The Covid-19, has brought and continues to bring change to everyone in the world. We each have the choice to follow the recommendations of the CDC and our state’s mandates or not.

To embrace or adapt to change, we must first start with ourselves.

We each need our areas of sanctuary, safety, or peace. Call it whatever is right for you. My areas are my faith, husband and family, friends, meditative times, gardening, and enjoying the warmth of the sun. These are my anchors that keep me from sadness or anger. They help me to accept the world I now live in.

When we adapt to or embrace the new world, we let go of fear, make healthier and safer decisions for ourselves, and we find peace. We now can reach out to others with kinder hearts, help those in need, and be supportive of those who are struggling. Thanks to Pinterest for this perfect quote as illustrated.

Mountains Beyond Mountains by Tracy Kidder describes how a more meaningful and fulfilling life can be created out of tremendously challenging times or events.

Eternal Road by John W. Howell is a story of good versus evil, of eternity, and of human choices that could destroy the world.

With Covid-19 we have gone through doom and gloom, but it has also brought out the good in people: volunteers providing food, making and giving away face masks, creative ways businesses are serving their customers through curbside pick-ups, separating tables 6 feet apart, free home delivery of groceries, communicating more with Zoom and Face Time, neighbors sharing food, creative ways kids are being educated at home, and so much more.

How have you adapted to our changing world? Please share some examples of how you have changed, seen people reaching out to others, strengths and adaptability of yourself or others. Please share in the comment section. We can all learn from one another. Thank you.


This time of year brings to mind joy, family, and giving. Unfortunately, for some people, it also can bring sadness, loneliness, and greed. Here are five practices to create an abundant life all year.


When we are grateful it expands our life into one of joy, kindness, and openness. It opens our hearts. We see life through sunshine rather than clouds. Our mind shifts from negativity. We speak with love and compassion.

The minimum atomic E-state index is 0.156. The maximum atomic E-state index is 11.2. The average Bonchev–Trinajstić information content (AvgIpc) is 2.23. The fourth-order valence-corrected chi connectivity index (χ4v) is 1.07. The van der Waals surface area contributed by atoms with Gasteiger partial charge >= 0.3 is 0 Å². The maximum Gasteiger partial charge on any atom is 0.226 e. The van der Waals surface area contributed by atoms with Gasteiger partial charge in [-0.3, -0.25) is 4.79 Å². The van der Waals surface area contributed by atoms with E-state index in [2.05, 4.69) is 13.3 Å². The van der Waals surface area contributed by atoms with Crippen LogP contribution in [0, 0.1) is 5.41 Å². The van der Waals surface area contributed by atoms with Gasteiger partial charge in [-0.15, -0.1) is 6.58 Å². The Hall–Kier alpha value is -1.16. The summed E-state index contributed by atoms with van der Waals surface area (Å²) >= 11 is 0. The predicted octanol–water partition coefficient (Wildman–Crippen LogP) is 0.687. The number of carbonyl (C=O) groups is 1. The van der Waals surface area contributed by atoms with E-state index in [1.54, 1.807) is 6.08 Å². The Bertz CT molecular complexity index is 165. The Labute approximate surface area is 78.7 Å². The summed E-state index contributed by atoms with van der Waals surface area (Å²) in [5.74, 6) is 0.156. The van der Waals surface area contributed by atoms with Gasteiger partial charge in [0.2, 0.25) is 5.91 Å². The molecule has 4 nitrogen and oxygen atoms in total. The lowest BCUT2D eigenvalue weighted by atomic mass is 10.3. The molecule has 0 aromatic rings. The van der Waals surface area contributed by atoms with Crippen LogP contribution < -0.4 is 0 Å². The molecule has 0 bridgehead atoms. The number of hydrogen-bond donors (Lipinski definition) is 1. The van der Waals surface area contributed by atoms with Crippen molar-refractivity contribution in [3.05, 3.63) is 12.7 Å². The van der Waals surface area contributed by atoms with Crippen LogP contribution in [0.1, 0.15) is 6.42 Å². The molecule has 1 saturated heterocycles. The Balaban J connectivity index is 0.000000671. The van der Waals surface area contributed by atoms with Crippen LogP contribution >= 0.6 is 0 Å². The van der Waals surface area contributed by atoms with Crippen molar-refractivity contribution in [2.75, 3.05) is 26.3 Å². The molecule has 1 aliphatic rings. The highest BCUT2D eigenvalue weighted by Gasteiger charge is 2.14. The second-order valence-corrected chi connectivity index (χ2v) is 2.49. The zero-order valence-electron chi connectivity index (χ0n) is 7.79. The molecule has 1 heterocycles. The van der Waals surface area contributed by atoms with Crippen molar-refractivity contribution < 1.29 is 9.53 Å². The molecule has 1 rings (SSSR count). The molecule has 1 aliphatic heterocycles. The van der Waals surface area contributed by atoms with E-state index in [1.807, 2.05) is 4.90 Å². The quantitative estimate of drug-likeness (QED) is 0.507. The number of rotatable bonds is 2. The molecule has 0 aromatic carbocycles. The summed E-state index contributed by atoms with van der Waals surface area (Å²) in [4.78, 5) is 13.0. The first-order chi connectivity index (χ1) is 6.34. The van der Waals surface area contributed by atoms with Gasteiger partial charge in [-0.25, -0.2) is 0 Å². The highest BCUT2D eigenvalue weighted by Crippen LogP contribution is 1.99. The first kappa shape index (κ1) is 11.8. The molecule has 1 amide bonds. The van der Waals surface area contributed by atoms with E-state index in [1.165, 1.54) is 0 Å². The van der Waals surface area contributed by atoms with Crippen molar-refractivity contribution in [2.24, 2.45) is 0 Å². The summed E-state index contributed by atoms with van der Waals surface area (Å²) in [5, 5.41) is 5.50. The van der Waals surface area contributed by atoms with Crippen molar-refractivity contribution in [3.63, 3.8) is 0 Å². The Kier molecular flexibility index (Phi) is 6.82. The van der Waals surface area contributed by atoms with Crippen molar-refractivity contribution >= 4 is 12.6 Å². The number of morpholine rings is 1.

As we give so shall we receive. There is nothing wrong with wanting something as long as it comes from the heart. When we receive something as simple as a compliment, it lifts our spirit. Receiving is not about the newest gadget, toy, or article of clothing. It is about receiving gifts from the heart or soul.


An important lesson many of us must learn is to accept or recognize what a situation might be. It does not mean you agree with it. It means that once we accept, then we can choose to change. For example, once I accepted the fact that I had cancer, I chose to live with a renewed purpose of helping others with cancer and advocate for awareness and raise money for research.


Making a commitment to a person or a cause opens us up to success and joy. We will set goals, establish methods, and surround ourselves with others of like minds. Commitment comes from the mind. We must have positive thoughts and believe in our ultimate goal. Frustration or negative thoughts can be changed through the practice of meditation, using imagery by seeing ourselves succeeding, and seeking support from others.


When we express our passion or our commitment, we open ourselves to abundance. It is a success based on how we live with grace, how we give and receive, accept, and commit. A favorite expression is doing the right thing for ourselves and others. Only then will we have abundance and grace.

May the blessings and the true meaning of the Thanksgiving season be with you.


In July we began celebrating the fifty years since Neil Armstrong and Edwin “Buzz” Aldrin were the first humans to step onto the moon. It was a small step from the Lunar Module, but a giant step for further space exploration.

The thousands of men and women who contributed to this event are to be congratulated on their devotion, expertise, and time. It was not an easy task.

Apollo 11 Image Gallery–NASA

Many small steps have been made in the last few years with ovarian cancer. Immunotherapy, PARP inhibitors, and target therapy are new advances in the treatment of this cancer that is the 5th leading cause of death in women. Immunotherapy is being studied in many clinical trials. I refer you to for updated information.

As an ovarian cancer survivor for the past eleven years, I am thrilled to see giant leaps for women with ovarian cancer. The many years of small steps are coming up with advancements that are extending or saving lives. The dedication of researchers and physicians and those who have participated in clinical trials are heroes and heroines. Thank you.

I recommend watching this video of hope Our Way Forward

Another example of small steps leading to change has been the acceptance of all people no matter their race, religion, political beliefs, or sexual identities. A collection of poems by Forrest Stepnowski called Journey to Rainbow’s End brings enlightenment to a topic that has divided families and nations. I encourage you to buy it at Amazon. The small steps by him and thousands of others is bringing us to a giant step forward.

“Prejudice is a burden that confuses the past, threatens the future and renders the present inaccessible.” –Maya Angelou

I welcome your comments. Perhaps share your memory of July 20, 1969; your experience or knowledge about cancer; and your thoughts about bias or acceptance in society. Thank you for taking the time to read this blog. Karen Ingalls